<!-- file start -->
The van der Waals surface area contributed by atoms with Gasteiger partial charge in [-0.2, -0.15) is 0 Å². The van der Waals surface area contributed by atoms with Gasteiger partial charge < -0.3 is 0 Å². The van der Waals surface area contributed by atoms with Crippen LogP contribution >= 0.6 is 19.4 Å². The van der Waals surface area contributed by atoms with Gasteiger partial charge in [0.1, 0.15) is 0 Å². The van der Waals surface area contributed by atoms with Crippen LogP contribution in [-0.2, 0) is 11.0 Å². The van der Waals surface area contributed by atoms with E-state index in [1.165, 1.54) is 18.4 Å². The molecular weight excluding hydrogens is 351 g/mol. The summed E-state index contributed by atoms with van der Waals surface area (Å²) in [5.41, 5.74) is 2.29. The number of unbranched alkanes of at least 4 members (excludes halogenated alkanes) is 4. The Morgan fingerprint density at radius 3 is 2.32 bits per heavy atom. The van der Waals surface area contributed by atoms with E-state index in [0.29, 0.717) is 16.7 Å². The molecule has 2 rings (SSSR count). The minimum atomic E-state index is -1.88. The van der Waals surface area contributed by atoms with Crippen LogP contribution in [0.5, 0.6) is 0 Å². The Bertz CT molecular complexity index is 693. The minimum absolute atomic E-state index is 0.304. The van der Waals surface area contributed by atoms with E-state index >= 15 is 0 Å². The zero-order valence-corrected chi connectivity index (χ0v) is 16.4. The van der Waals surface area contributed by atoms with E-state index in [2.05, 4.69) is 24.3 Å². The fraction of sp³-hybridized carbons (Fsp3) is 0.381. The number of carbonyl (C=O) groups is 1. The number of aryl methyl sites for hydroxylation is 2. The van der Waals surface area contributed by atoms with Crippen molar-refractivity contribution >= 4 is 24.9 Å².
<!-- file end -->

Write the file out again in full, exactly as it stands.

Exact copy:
The van der Waals surface area contributed by atoms with Gasteiger partial charge in [-0.2, -0.15) is 0 Å². The van der Waals surface area contributed by atoms with Gasteiger partial charge < -0.3 is 0 Å². The van der Waals surface area contributed by atoms with Crippen LogP contribution >= 0.6 is 19.4 Å². The van der Waals surface area contributed by atoms with Gasteiger partial charge in [0.1, 0.15) is 0 Å². The van der Waals surface area contributed by atoms with Crippen LogP contribution in [-0.2, 0) is 11.0 Å². The van der Waals surface area contributed by atoms with E-state index in [1.165, 1.54) is 18.4 Å². The molecular weight excluding hydrogens is 351 g/mol. The summed E-state index contributed by atoms with van der Waals surface area (Å²) in [5.41, 5.74) is 2.29. The number of unbranched alkanes of at least 4 members (excludes halogenated alkanes) is 4. The Morgan fingerprint density at radius 3 is 2.32 bits per heavy atom. The van der Waals surface area contributed by atoms with E-state index in [0.29, 0.717) is 16.7 Å². The molecule has 2 rings (SSSR count). The minimum atomic E-state index is -1.88. The van der Waals surface area contributed by atoms with Crippen LogP contribution in [0.5, 0.6) is 0 Å². The Bertz CT molecular complexity index is 693. The minimum absolute atomic E-state index is 0.304. The van der Waals surface area contributed by atoms with E-state index >= 15 is 0 Å². The zero-order valence-corrected chi connectivity index (χ0v) is 16.4. The van der Waals surface area contributed by atoms with E-state index in [2.05, 4.69) is 24.3 Å². The fraction of sp³-hybridized carbons (Fsp3) is 0.381. The number of carbonyl (C=O) groups is 1. The number of aryl methyl sites for hydroxylation is 2. The van der Waals surface area contributed by atoms with Crippen molar-refractivity contribution >= 4 is 24.9 Å².